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The Sacramento District is nearing completion on the second of four solar microgrid projects at Fort Hunter Liggett, Calif. Phase 1 was completed in April 2012 and generates one megawatt of power, enough energy to power 250 to 300 homes. Phase 2, scheduled for completion in May 2013, will generate an additional one megawatt of power. Along with the energy production, the panel arrays form a canopy that will shade the majority of the post’s vehicles. Fort Hunter Liggett is one of six pilot installations selected by the U.S. Army to be net zero energy, meaning the installation will create as much energy as it uses.

The Sacramento District is nearing completion on the second of four solar microgrid projects at Fort Hunter Liggett, Calif. Phase 1 was completed in April 2012 and generates one megawatt of power, enough energy to power 250 to 300 homes. Phase 2, scheduled for completion in May 2013, will generate an additional one megawatt of power. Along with the energy production, the panel arrays form a canopy that will shade the majority of the post’s vehicles. Fort Hunter Liggett is one of six pilot installations selected by the U.S. Army to be net zero energy, meaning the installation will create as much energy as it uses. (Photo by John Prettyman)

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Posted 4/2/2013

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By John Prettyman
Sacramento District


SACRAMENTO, Calif. -- Army and sustainability?

Using those two words in the same sentence several years ago would have probably been considered the punch line to a joke. But today, a military base that is both environmentally friendly and meets the needs of warfighters, is quickly becoming a reality.

Fort Hunter Liggett, with nearly 162,000 acres of forest, mountains and rivers, is located in Monterey County, Calif., and is one of several U.S. Army pilot installations selected to be net zero energy and net-zero waste by 2020. This means the installation will create as much energy as it uses, and reuse and recover all of its waste products.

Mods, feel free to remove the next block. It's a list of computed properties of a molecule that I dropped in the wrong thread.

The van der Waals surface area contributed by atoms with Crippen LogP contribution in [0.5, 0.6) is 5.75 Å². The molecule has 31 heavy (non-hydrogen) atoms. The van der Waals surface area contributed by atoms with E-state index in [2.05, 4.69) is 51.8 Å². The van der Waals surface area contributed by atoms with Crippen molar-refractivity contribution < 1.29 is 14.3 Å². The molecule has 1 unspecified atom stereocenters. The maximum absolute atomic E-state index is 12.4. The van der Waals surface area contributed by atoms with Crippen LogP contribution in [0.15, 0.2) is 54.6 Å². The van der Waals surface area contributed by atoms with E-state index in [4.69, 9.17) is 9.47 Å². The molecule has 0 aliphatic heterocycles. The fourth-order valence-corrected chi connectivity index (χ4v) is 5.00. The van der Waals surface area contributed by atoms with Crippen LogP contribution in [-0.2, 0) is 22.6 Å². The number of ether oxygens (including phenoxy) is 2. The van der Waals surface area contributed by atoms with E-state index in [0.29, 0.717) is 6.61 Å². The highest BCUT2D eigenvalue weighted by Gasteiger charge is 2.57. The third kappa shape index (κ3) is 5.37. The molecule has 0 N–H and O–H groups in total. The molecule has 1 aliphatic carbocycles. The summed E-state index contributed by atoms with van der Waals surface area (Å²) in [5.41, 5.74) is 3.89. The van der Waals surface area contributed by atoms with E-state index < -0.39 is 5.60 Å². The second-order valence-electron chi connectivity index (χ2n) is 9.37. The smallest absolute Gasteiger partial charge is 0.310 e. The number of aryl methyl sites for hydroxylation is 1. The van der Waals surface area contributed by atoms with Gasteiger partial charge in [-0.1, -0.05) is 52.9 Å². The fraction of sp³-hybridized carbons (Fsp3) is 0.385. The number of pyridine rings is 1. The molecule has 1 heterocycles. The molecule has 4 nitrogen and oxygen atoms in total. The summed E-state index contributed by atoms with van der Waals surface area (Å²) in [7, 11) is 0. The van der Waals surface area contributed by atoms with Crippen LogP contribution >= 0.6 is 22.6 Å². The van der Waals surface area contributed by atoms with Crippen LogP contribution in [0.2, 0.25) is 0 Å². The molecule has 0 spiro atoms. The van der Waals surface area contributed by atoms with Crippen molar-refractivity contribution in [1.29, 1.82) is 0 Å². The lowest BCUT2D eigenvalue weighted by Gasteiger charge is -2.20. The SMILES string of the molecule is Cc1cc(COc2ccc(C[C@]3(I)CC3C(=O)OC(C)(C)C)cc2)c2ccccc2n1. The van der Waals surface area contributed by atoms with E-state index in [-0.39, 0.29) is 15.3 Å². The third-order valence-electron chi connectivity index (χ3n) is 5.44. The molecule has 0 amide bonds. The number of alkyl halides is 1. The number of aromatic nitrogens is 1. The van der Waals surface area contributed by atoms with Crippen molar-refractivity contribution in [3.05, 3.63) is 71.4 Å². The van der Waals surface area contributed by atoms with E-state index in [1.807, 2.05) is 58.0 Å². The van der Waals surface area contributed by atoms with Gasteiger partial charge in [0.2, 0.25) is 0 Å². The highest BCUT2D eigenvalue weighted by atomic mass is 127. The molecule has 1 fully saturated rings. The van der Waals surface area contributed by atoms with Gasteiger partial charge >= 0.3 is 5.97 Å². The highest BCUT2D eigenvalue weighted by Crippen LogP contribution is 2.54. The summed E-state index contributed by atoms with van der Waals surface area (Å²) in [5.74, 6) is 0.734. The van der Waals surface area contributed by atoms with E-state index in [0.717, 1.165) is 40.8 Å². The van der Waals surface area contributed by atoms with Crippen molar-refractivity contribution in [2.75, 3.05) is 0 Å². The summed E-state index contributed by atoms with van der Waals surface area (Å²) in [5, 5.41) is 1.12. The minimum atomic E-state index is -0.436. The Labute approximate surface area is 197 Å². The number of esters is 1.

"The net zero initiative is going to provide energy security for this installation and it's also a priority for the Army," said Col. Donna Williams, garrison commander for Fort Hunter Liggett.

The U.S. Army Corps of Engineers is leading the way in managing construction on major energy projects at Fort Hunter Liggett and is nearing completion on the second phase of four solar microgrids.

"Phase one of the solar project was completed last year and it's generating one megawatt of power. Phase two is going to add another one megawatt of power," said Bob Roy, project engineer with the Corps' Sacramento District.

One megawatt is enough energy to power up to 300 homes.

Phase two is scheduled to be operational by May 2013, and like phase one, will serve the dual purpose of providing a shaded carport for military vehicles as well.

"It's not very complicated and is a very simple conversion system," said Roy. "The panels absorb the sunlight energy; it gets transferred into an inverter system which immediately converts it to AC energy and generates the power."

Energy independence at Fort Hunter Liggett has both an environmental and tactical advantage.

"Prior to the installation of these solar projects, we were susceptible to power outages quite frequently," said Roy. "That interrupts the ability to train the troops indoors and outdoors."

In addition to Fort Hunter Liggett, the Corps of Engineers has a key role in helping the U.S. military meet its energy goals across the nation. The Corps is working with the Army and Air Force to develop 1 billion watts of renewable energy on installations by 2025, enough to power about 250,000 homes.

The U.S. Army Corps of Engineers strives to protect, sustain, and improve the natural and man-made environment of our nation, and is committed to compliance with applicable environmental and energy statutes, regulations, and executive orders. Sustainability is not only part of the Corps' decision processes, but is also part of its culture.

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